Just 50 days after losing to Liz Truss in a Conservative leadership election, Rishi Sunak finds himself the prime minister of the United Kingdom anyway.
The Conservative Party originally rejected Sunak because of his tax policies as chancellor of the exchequer and his perceived role in bringing down former Prime Minister Boris Johnson. But after the financial turmoil that followed Truss's tax-cutting "mini-budget," Conservative members of Parliament (M.P.s) forced her from office, creating a fresh route for Sunak to bounce into Downing Street.
In the hasty contest that followed, most conservative media had swung behind Sunak given his perceived prescient warnings about the financial effects of a Truss government. Johnson then decided not to stand and Penny Mordaunt, the only other declared candidate, stepped aside after struggling to pass the nomination threshold. Sunak was thus coronated unopposed on Monday in the most unlikely comeback.
Sunak had been appointed by Johnson as chancellor in February 2020 as a more pliable finance minister for Johnson and Dominic Cummings' Downing Street. During the early stages of the pandemic, he became the most popular Chancellor for 15 years as he showered money to keep workers attached to shuttered firms through a huge "furlough" program.
His relationship with the grassroots soured, however, over the next two years. He first set out plans to raise the corporation tax rate from 19 percent to 25 percent to finance past pandemic spending. He then broke a manifesto pledge not to raise personal taxes by increasing Britain's employees' and employers' social security taxes by 1.25 percent each. Alongside the freezing of income tax thresholds, the resultant tax burden under him was set to increase to its highest level for 70 years.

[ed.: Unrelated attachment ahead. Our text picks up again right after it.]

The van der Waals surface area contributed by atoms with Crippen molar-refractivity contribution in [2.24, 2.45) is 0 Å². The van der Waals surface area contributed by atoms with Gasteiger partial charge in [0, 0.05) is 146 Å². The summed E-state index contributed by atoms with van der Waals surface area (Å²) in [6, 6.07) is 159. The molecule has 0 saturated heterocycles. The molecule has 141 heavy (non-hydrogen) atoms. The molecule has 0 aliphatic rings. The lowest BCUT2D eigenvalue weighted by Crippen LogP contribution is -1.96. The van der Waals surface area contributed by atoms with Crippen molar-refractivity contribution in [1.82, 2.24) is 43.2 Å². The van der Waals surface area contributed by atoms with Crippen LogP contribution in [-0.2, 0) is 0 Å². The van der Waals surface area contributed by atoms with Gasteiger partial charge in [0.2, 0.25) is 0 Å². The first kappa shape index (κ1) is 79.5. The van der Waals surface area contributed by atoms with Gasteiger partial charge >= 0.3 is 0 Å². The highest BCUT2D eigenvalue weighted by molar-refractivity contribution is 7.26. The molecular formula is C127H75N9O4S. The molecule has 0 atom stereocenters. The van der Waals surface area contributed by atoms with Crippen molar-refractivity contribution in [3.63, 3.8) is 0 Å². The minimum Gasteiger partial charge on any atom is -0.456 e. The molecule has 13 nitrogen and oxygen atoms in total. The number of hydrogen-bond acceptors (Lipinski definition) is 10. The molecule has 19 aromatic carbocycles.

Sunak's own resignation from the Cabinet then helped precipitate Johnson's ejection. The former chancellor had a polished video for his candidacy ready to go as soon as Boris departed. Tory members smelt a planned knifing, and as the leadership campaign developed, his unpopular tax policy became the central cleavage with Truss.
She pledged to abandon both Sunak's corporation tax rise and reverse the social security tax increases. Without offsetting spending cuts, Sunak argued this risked a surge in the U.K. government's borrowing costs, feeding through into higher mortgage rates. Truss won the debate but has since lost the argument.
Her "mini-budget" delivered on her tax promises, yet went much further than expected. She and her chancellor spooked markets by also cutting two income tax rates and several smaller taxes and subsidizing a freeze in household unit energy prices for two whole years. Each had microeconomic justifications, but markets went haywire at the scale of additional borrowing and the uncertainty of its passthrough to interest rates. It didn't help that Truss's government refused to allow the Office for Budget Responsibility to set out estimates of how all this would affect deficits.
The pound became very volatile, and U.K. borrowing costs surged, as Sunak predicted, particularly after Truss's Chancellor Kwasi Kwarteng promised that more tax cuts would come. Some pension funds exposed to bond yield risk almost went bust, requiring an emergency Bank of England intervention. Mortgage rates rose sharply. The Conservatives' polling numbers plunged.
Truss u-turned on several tax pledges to restore market confidence, as Tory M.P.s made clear they would not tolerate any major offsetting spending cuts. Bond yields became hooked to British political developments, falling each time a fiscally conservative signal was given. Truss ultimately backed down entirely, firing her chancellor and allowing his replacement, Jeremy Hunt, to abandon almost all tax cuts except the social security reversal, while only committing to the universal energy policy until April. The Party has reembraced deficit reduction.
And so, Sunak finds himself prime minister, having made no policy pledges at all in this more recent, short campaign. The new prime minister is a committed fiscal conservative and not afraid to raise taxes to achieve it. He regularly pays rhetorical homage to free markets, but in the leadership campaign with Truss advocated for a producer-led trade policy and for tightening the U.K.'s already stringent land use planning laws. Those hoping he will maintain Truss's unrealized plans for deregulatory, non-tax, supply-side policies are likely to be disappointed.
Will the change of leader pay off politically? Tories will expect a boost, but Sunak is the sort of Conservative that columnists who would never vote Conservative say they respect. Will a super-wealthy jet-setter go down smoothly during a cost-of-living crisis that he, as chancellor, contributed to? The jury is out.